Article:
THE barber was trying to make conversation, as barbers do. A haircut involves a certain amount of personal intimacy and a bit of chat helps to minimise any sense of the absurd.
Asked what he was up to these days, the young man in the chair said he would be emigrating to Australia in a couple of weeks.
Oh, and how did he feel about that, asked the barber.
There was no reply; and when the barber paused in his snipping and glanced in the mirror he saw that his young customer had begun to quietly weep.
A lot of tears are being shed these days as sons and daughters fly away, to return perhaps for occasional visits, which will become less and less frequent as years go by and the bonds with the new homeland grow stronger.
How dramatically have things changed for the worse in a few short months. How attitudes have changed.
Last August we told the story of a young graduate, Carol Flannery MSc, who had written to this newspaper saying that, because she could not even find a work-experience post, never mind a paid job, she was preparing to emigrate.
"Like all graduates of my generation, I am stuck", she wrote.
"Taoisigh, past and present, I lay the blame at your feet. You had a job to do, but you failed."
In the little controversy that her letter provoked, there was a great deal of eventual sympathy for Carol, particularly from ex-pats working abroad.
But initially there was criticism of "silver-spoon graduates with unrealistic expectations" and Carol was reminded that a university qualification does not bestow a divine right to a job.
The Irish Independent was accused of making a martyr of Carol Flannery.
Now that a steady stream of young people being forced to emigrate has swelled into a raging tsunami, it would be hard to find anyone prepared to lecture in this way.
For others, of course, the prospect of going away is a great adventure. They're straining at the leash, relishing the long distance messages they are receiving from friends about ready employment and fun in the sun.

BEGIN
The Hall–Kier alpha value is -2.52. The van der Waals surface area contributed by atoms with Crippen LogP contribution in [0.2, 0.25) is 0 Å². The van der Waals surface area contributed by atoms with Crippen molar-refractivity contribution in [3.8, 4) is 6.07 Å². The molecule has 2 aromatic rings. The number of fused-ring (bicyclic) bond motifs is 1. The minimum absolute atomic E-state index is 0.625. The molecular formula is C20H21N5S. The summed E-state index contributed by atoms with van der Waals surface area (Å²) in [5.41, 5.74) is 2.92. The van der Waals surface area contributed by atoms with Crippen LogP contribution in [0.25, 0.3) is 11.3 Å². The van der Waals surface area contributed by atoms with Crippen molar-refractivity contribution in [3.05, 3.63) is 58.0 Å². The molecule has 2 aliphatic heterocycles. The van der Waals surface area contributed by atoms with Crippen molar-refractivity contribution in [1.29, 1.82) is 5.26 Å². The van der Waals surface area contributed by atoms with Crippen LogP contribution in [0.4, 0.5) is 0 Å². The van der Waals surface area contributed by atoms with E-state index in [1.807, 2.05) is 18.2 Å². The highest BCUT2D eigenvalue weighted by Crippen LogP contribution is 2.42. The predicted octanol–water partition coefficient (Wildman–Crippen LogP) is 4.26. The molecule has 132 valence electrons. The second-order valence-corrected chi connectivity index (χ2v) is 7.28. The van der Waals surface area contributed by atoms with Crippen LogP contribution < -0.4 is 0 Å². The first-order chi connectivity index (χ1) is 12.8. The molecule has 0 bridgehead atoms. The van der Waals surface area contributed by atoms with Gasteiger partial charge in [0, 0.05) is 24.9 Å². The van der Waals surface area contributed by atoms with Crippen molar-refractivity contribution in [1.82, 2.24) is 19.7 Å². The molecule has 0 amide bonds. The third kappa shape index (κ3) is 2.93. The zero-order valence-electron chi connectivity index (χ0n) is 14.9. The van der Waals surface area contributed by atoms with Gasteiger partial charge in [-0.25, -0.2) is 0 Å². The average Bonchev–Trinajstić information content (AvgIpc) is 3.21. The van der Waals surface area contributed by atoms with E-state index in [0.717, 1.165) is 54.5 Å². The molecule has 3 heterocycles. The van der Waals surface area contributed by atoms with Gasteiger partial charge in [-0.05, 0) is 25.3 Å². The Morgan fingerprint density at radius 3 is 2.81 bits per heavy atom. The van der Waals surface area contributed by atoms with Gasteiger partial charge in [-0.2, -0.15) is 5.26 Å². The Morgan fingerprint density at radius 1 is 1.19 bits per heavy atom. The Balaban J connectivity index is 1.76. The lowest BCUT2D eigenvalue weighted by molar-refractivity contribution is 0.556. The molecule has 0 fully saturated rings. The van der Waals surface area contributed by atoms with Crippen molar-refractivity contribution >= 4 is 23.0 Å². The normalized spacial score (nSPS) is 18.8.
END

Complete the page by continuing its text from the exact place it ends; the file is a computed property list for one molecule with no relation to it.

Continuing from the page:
The Tanaiste said as much on the BBC programme 'Hardtalk' last year, but her assertion that emigration does not have to be "a bad thing" was not well received.
Others will look at the state we're in and make a calculated decision never to contribute to the restoration of insolvent private financial institutions that brought the country to its knees and to a domestic and European political establishment that allowed it to happen. They will choose to earn wages and pay their taxes elsewhere and, in the process, turn their backs not only on their home country but on the EU as well.
Who could put his hand on his heart and criticise them for a lack of loyalty?
Young graduates don't feel they can afford to hang around until the fabled 'smart economy' arrives and with Ireland having slipped from fifth to 17th in international literacy rankings in 10 years, they can hardly be blamed.
A National Youth Council of Ireland survey tells us that 70pc of unemployed young Irish people believe they will emigrate in the next 12 months and the ESRI says that 1,000 people are leaving Ireland each week in search of work, mainly in Australia, Canada, Britain and the US. More than 100,000 people -- most of them young and educated -- are expected to leave by April 2012. Fifty-thousand this year alone. That is far more than the peak of 44,000 who emigrated at the height of the last recession in 1989.
The statistics do not reflect the inestimable loss to the country in economic terms nor the toll of human anguish.
Nor has the unique dilemma of young Irish people gone unnoticed abroad. The Dutch TV version of 'Prime Time' is to screen a programme this week focusing on emigration from north Cork, having filmed there for four days.
Saskia Dekkers of 'News Hour' said Dutch people would be shocked by the plight of young Irish people forced to emigrate.
"In Holland, people emigrate because they want to. In Ireland it's an economic necessity. Young people don't have a choice," she said.
"We could clearly see some people were sad and depressed."
The creation of jobs with little or no money to throw at the problem will be the biggest challenge facing the next government. Yet that is the only thing that will stem the haemorrhage of young talent.
The latest opinion poll suggests that Fine Gael may be in a position to form a government on its own. If so, it will try to end what the probable future Taoiseach has described as the "scourge of forced emigration" by providing thousands of one-year internships. Unemployed graduates would gain practical work experience for basic pay, while continuing to study for a higher degree. Labour proposes something similar.
Whether this will be enough to persuade young graduates, who are keen to put their skills to work, to stay at home remains to be seen.
We'll see. In the meantime, the exodus is accelerating.